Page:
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How can i work out the route a server takes to the default gateway?

Hi All,

I've recently started a new company and want to find out what switches our servers (windows 2003/2008) are connected too.

Almost all of them are PING able, but PINGPATH and TRACERT dont return anything.

I'd rather not do this manually as it'll take more time than it's worth.

Is there another method?

Many thanks
2 Solutions
Jimmy Larsson, CISSP, CEHNetwork and Security consultantCommented:
There is no way from the end nodes (clients/servers) to figure out which switch-path the traffic takes, like traceroute for routed traffic. In order to trace the packets you need to get into each intermediate switch and look in its CAM-table to see on which port each MAC-address (client/server) shows. The commands for this is different on different switches. For example, in modern Cisco switches the command "show mac address-table dynamic" shows you a listing of all known MAC-addresses together with on which switch port that address is associated. By doing this hop by hop you will find the path.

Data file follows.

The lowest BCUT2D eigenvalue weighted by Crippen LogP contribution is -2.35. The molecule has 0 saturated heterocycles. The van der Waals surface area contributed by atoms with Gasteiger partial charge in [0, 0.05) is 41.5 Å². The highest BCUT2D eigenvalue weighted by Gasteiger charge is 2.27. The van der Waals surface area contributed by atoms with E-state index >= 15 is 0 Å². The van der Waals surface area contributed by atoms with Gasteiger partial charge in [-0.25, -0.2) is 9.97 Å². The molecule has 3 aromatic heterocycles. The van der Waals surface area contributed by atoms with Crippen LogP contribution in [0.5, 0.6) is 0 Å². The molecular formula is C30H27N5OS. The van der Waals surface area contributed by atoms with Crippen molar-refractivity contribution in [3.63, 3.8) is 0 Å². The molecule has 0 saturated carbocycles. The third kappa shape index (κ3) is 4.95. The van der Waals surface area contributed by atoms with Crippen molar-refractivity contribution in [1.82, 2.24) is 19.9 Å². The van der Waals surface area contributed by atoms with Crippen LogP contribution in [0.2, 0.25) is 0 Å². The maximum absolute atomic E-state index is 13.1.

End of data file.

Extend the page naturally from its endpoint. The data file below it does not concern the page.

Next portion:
Best regards
detox1978Author Commented:
detox1978Author Commented:
I've just checked an I have admin SSH access to them.
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detox1978Author Commented:
I also have TELNET and HTTP access
To add a little to what was mentioned above. You can use the arp commands in the router/L3 switch at the core of the network to get the mac address of each server. It may be possible to see what port those arps are learned on depending on your confiuration and therefore narrow down which edge switches the servers are attached to or at least what path to take from the core layer 3 switch or router to get to them.
Can't you just remote logon to the servers and run it from there?
detox1978Author Commented:
I've not done that much networking, so will need a little more help on getting the port and MAC info.

I would have thought the switches would log the this info somewhere
detox1978Author Commented:
any thoughts?
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